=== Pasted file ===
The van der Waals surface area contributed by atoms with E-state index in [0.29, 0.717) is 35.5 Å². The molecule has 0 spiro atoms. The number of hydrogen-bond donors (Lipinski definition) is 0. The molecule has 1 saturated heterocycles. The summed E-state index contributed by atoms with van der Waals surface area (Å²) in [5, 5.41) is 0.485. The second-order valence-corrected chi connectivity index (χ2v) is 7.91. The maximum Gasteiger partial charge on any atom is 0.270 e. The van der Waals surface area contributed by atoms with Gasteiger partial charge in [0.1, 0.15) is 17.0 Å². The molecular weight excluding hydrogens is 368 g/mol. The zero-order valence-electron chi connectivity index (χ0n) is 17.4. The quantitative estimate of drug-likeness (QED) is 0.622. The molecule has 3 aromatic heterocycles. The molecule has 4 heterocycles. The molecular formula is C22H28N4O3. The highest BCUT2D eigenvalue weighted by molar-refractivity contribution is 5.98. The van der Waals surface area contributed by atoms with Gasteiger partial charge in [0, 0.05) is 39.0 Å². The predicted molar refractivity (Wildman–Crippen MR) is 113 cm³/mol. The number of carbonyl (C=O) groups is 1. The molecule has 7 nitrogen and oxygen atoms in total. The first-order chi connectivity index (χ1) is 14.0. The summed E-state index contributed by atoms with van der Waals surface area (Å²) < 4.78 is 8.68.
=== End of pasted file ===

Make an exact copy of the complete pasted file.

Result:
The van der Waals surface area contributed by atoms with E-state index in [0.29, 0.717) is 35.5 Å². The molecule has 0 spiro atoms. The number of hydrogen-bond donors (Lipinski definition) is 0. The molecule has 1 saturated heterocycles. The summed E-state index contributed by atoms with van der Waals surface area (Å²) in [5, 5.41) is 0.485. The second-order valence-corrected chi connectivity index (χ2v) is 7.91. The maximum Gasteiger partial charge on any atom is 0.270 e. The van der Waals surface area contributed by atoms with Gasteiger partial charge in [0.1, 0.15) is 17.0 Å². The molecular weight excluding hydrogens is 368 g/mol. The zero-order valence-electron chi connectivity index (χ0n) is 17.4. The quantitative estimate of drug-likeness (QED) is 0.622. The molecule has 3 aromatic heterocycles. The molecule has 4 heterocycles. The molecular formula is C22H28N4O3. The highest BCUT2D eigenvalue weighted by molar-refractivity contribution is 5.98. The van der Waals surface area contributed by atoms with Gasteiger partial charge in [0, 0.05) is 39.0 Å². The predicted molar refractivity (Wildman–Crippen MR) is 113 cm³/mol. The number of carbonyl (C=O) groups is 1. The molecule has 7 nitrogen and oxygen atoms in total. The first-order chi connectivity index (χ1) is 14.0. The summed E-state index contributed by atoms with van der Waals surface area (Å²) < 4.78 is 8.68.